Seven Rookie Retiree Mistakes to Avoid
The newspaper then narrowed down the list to seven key missteps.
- Not having a financial or a life plan: A large number of people head into retirement without either a financial plan or a lifestyle plan. The latter covers what a new retiree intends to do to bring meaning and fulfillment to his life.
- Overspending: It’s easier to shop more or take more vacations in retirement because there is more time for such activities. Yet, if a new retiree tries to enjoy all of the activities he has been deferring during his working years, he may end reducing his savings more than he should.
- Claiming Social Security too early: Delaying the age at which benefits are claimed can make a big a difference in lifetime wealth.
- Being too conservative with investments and not considering inflation: Rising prices will erode a retiree’s purchasing power if too conservative of an allocation is followed. USA Today cited John Sweeney of Fidelity suggesting 65-year olds allocate half or more of the portfolios to stocks.
- Retiring too early: A retiree may never come close to replacing the income he realized during his full-time working years. Jeremy Kisner of Surevest Wealth Management told the newspaper that while 69% of people plan to work after retirement, only 27% actually do.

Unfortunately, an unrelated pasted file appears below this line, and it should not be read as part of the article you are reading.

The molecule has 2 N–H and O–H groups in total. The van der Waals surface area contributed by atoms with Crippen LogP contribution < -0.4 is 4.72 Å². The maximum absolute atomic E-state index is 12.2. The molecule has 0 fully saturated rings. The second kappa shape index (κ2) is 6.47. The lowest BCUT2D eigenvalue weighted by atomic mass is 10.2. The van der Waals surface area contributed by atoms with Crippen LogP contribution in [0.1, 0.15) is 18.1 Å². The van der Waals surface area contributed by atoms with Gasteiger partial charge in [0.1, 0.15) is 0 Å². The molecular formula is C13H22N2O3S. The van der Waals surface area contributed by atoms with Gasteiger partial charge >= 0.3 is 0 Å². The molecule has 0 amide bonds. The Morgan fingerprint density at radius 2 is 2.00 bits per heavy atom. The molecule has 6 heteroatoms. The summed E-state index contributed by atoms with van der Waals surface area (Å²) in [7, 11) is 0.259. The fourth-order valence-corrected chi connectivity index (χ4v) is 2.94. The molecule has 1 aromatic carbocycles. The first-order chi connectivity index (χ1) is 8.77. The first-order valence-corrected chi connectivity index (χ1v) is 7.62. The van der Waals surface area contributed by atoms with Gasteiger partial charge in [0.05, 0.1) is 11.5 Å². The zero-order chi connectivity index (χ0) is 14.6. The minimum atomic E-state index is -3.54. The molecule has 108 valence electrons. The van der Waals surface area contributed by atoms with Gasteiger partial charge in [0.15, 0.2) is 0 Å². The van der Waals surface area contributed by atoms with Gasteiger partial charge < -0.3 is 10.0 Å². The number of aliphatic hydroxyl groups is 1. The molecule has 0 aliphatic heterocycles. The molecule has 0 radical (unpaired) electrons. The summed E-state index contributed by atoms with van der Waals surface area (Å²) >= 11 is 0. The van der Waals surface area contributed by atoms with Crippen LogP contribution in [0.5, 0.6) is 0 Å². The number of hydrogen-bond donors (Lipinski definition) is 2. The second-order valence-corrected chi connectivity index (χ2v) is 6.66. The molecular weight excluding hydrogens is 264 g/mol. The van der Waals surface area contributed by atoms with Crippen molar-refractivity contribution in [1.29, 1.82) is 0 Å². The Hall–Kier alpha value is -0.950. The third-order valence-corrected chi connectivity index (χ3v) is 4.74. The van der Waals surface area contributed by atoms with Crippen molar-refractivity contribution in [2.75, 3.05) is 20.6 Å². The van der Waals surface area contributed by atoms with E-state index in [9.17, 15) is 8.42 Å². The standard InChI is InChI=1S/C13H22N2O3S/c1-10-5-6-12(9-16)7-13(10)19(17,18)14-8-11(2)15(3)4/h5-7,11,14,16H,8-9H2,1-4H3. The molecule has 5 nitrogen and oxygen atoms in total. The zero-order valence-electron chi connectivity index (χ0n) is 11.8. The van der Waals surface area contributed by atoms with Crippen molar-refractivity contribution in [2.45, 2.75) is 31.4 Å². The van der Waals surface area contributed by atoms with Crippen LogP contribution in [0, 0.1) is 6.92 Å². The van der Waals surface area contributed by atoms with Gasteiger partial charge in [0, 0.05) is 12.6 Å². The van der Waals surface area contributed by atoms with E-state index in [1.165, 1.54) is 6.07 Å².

- Underestimating life expectancy: Retirees may live much longer than they expect to. Half of all men who reach age 65 will live another 17 years, while women can look forward to an additional 21 years. Longer life-spans extend the period a portfolio has to last.
- Not having a health care strategy: One of the biggest expenses retirees can expect to face is health care. Having a plan for long-term care can make a big difference protecting one’s finances.
Source: “7 Big Mistakes to Avoid in First Year of Retirement,” USA Today, December 4, 2013.